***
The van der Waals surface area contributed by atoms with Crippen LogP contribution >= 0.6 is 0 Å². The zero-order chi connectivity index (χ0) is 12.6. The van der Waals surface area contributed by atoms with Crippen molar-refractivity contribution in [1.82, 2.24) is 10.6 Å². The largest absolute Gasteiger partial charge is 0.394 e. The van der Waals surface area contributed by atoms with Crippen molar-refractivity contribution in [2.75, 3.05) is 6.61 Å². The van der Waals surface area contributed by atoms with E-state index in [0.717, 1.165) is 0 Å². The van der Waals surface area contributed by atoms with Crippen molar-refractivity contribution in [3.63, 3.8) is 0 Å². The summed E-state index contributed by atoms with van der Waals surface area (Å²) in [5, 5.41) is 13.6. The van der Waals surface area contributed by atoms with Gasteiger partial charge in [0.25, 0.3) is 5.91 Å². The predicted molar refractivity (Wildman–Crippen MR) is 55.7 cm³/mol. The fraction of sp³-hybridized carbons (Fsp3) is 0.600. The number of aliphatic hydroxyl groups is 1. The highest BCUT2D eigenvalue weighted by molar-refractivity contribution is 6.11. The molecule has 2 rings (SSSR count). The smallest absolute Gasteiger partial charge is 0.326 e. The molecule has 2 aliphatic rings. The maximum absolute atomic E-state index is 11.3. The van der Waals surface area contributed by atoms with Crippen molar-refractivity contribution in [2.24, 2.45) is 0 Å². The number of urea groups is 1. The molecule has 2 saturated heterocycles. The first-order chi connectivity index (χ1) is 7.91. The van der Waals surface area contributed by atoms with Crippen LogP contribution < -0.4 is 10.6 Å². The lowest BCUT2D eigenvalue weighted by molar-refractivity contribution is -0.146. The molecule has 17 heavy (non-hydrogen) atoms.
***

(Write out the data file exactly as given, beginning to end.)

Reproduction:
The van der Waals surface area contributed by atoms with Crippen LogP contribution >= 0.6 is 0 Å². The zero-order chi connectivity index (χ0) is 12.6. The van der Waals surface area contributed by atoms with Crippen molar-refractivity contribution in [1.82, 2.24) is 10.6 Å². The largest absolute Gasteiger partial charge is 0.394 e. The van der Waals surface area contributed by atoms with Crippen molar-refractivity contribution in [2.75, 3.05) is 6.61 Å². The van der Waals surface area contributed by atoms with E-state index in [0.717, 1.165) is 0 Å². The van der Waals surface area contributed by atoms with Crippen molar-refractivity contribution in [3.63, 3.8) is 0 Å². The summed E-state index contributed by atoms with van der Waals surface area (Å²) in [5, 5.41) is 13.6. The van der Waals surface area contributed by atoms with Gasteiger partial charge in [0.25, 0.3) is 5.91 Å². The predicted molar refractivity (Wildman–Crippen MR) is 55.7 cm³/mol. The fraction of sp³-hybridized carbons (Fsp3) is 0.600. The number of aliphatic hydroxyl groups is 1. The highest BCUT2D eigenvalue weighted by molar-refractivity contribution is 6.11. The molecule has 2 rings (SSSR count). The smallest absolute Gasteiger partial charge is 0.326 e. The molecule has 2 aliphatic rings. The maximum absolute atomic E-state index is 11.3. The van der Waals surface area contributed by atoms with Crippen molar-refractivity contribution in [2.24, 2.45) is 0 Å². The number of urea groups is 1. The molecule has 2 saturated heterocycles. The first-order chi connectivity index (χ1) is 7.91. The van der Waals surface area contributed by atoms with Crippen LogP contribution < -0.4 is 10.6 Å². The lowest BCUT2D eigenvalue weighted by molar-refractivity contribution is -0.146. The molecule has 17 heavy (non-hydrogen) atoms.